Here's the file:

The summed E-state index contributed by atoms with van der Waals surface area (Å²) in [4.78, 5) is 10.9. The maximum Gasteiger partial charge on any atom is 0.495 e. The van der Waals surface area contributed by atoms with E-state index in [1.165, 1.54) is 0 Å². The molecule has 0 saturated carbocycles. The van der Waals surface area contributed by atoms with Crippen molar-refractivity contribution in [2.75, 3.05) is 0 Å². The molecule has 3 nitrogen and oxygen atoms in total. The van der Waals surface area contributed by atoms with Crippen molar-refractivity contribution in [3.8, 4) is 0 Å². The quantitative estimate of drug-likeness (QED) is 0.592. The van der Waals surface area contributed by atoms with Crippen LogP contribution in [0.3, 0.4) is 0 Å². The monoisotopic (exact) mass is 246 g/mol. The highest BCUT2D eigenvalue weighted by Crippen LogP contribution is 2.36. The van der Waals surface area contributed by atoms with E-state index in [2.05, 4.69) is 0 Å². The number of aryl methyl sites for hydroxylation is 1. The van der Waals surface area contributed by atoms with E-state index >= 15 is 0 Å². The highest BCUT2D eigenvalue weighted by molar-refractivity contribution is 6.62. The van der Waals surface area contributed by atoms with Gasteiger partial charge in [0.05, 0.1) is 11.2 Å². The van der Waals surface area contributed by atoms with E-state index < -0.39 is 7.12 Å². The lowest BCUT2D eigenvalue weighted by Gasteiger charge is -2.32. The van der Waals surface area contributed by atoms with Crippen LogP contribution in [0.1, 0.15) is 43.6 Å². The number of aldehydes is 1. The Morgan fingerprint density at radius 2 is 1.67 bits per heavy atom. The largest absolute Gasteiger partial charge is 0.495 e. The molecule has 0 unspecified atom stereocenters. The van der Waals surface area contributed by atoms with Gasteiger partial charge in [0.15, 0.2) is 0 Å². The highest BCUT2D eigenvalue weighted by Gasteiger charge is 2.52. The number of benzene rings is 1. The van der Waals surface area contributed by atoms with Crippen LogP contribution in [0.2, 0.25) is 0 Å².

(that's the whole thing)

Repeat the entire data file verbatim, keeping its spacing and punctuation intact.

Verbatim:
The summed E-state index contributed by atoms with van der Waals surface area (Å²) in [4.78, 5) is 10.9. The maximum Gasteiger partial charge on any atom is 0.495 e. The van der Waals surface area contributed by atoms with E-state index in [1.165, 1.54) is 0 Å². The molecule has 0 saturated carbocycles. The van der Waals surface area contributed by atoms with Crippen molar-refractivity contribution in [2.75, 3.05) is 0 Å². The molecule has 3 nitrogen and oxygen atoms in total. The van der Waals surface area contributed by atoms with Crippen molar-refractivity contribution in [3.8, 4) is 0 Å². The quantitative estimate of drug-likeness (QED) is 0.592. The van der Waals surface area contributed by atoms with Crippen LogP contribution in [0.3, 0.4) is 0 Å². The monoisotopic (exact) mass is 246 g/mol. The highest BCUT2D eigenvalue weighted by Crippen LogP contribution is 2.36. The van der Waals surface area contributed by atoms with E-state index in [2.05, 4.69) is 0 Å². The number of aryl methyl sites for hydroxylation is 1. The van der Waals surface area contributed by atoms with E-state index >= 15 is 0 Å². The highest BCUT2D eigenvalue weighted by molar-refractivity contribution is 6.62. The van der Waals surface area contributed by atoms with Gasteiger partial charge in [0.05, 0.1) is 11.2 Å². The van der Waals surface area contributed by atoms with E-state index < -0.39 is 7.12 Å². The lowest BCUT2D eigenvalue weighted by Gasteiger charge is -2.32. The van der Waals surface area contributed by atoms with Crippen LogP contribution in [0.1, 0.15) is 43.6 Å². The number of aldehydes is 1. The Morgan fingerprint density at radius 2 is 1.67 bits per heavy atom. The largest absolute Gasteiger partial charge is 0.495 e. The molecule has 0 unspecified atom stereocenters. The van der Waals surface area contributed by atoms with Gasteiger partial charge in [0.15, 0.2) is 0 Å². The highest BCUT2D eigenvalue weighted by Gasteiger charge is 2.52. The number of benzene rings is 1. The van der Waals surface area contributed by atoms with Crippen LogP contribution in [0.2, 0.25) is 0 Å².